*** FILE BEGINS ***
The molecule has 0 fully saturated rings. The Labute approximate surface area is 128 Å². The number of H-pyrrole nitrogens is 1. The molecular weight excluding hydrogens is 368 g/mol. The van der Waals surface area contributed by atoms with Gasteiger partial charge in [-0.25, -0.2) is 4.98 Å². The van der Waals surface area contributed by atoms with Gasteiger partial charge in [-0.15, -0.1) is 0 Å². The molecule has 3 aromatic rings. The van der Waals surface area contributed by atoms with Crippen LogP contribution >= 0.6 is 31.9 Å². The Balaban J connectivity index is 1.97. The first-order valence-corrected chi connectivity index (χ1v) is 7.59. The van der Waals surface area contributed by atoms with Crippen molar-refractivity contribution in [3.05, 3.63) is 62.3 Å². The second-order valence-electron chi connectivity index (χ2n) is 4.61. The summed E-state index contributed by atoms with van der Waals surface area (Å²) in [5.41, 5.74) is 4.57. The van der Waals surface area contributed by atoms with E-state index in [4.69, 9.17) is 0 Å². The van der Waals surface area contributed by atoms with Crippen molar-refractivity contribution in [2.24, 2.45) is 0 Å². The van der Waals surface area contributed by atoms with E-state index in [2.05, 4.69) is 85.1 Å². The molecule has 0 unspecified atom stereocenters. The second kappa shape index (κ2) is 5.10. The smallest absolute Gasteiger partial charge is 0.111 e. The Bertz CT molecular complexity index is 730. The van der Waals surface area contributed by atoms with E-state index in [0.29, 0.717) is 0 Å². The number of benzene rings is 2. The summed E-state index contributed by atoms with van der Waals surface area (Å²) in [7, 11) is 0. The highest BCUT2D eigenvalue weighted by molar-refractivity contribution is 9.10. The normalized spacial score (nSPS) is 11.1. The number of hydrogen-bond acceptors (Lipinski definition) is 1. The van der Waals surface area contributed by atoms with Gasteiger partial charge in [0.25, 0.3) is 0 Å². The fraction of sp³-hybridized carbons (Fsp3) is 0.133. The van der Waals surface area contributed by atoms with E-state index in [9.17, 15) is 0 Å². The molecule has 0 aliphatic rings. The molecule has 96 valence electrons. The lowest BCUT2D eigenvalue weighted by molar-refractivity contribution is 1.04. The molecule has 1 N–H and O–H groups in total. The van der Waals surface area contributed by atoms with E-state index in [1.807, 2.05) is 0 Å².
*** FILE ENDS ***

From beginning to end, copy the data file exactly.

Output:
The molecule has 0 fully saturated rings. The Labute approximate surface area is 128 Å². The number of H-pyrrole nitrogens is 1. The molecular weight excluding hydrogens is 368 g/mol. The van der Waals surface area contributed by atoms with Gasteiger partial charge in [-0.25, -0.2) is 4.98 Å². The van der Waals surface area contributed by atoms with Gasteiger partial charge in [-0.15, -0.1) is 0 Å². The molecule has 3 aromatic rings. The van der Waals surface area contributed by atoms with Crippen LogP contribution >= 0.6 is 31.9 Å². The Balaban J connectivity index is 1.97. The first-order valence-corrected chi connectivity index (χ1v) is 7.59. The van der Waals surface area contributed by atoms with Crippen molar-refractivity contribution in [3.05, 3.63) is 62.3 Å². The second-order valence-electron chi connectivity index (χ2n) is 4.61. The summed E-state index contributed by atoms with van der Waals surface area (Å²) in [5.41, 5.74) is 4.57. The van der Waals surface area contributed by atoms with E-state index in [4.69, 9.17) is 0 Å². The van der Waals surface area contributed by atoms with Crippen molar-refractivity contribution in [2.24, 2.45) is 0 Å². The van der Waals surface area contributed by atoms with E-state index in [2.05, 4.69) is 85.1 Å². The molecule has 0 unspecified atom stereocenters. The second kappa shape index (κ2) is 5.10. The smallest absolute Gasteiger partial charge is 0.111 e. The Bertz CT molecular complexity index is 730. The van der Waals surface area contributed by atoms with E-state index in [0.29, 0.717) is 0 Å². The number of benzene rings is 2. The summed E-state index contributed by atoms with van der Waals surface area (Å²) in [7, 11) is 0. The highest BCUT2D eigenvalue weighted by molar-refractivity contribution is 9.10. The normalized spacial score (nSPS) is 11.1. The number of hydrogen-bond acceptors (Lipinski definition) is 1. The van der Waals surface area contributed by atoms with Gasteiger partial charge in [0.25, 0.3) is 0 Å². The fraction of sp³-hybridized carbons (Fsp3) is 0.133. The van der Waals surface area contributed by atoms with E-state index in [9.17, 15) is 0 Å². The molecule has 0 aliphatic rings. The molecule has 96 valence electrons. The lowest BCUT2D eigenvalue weighted by molar-refractivity contribution is 1.04. The molecule has 1 N–H and O–H groups in total. The van der Waals surface area contributed by atoms with E-state index in [1.807, 2.05) is 0 Å².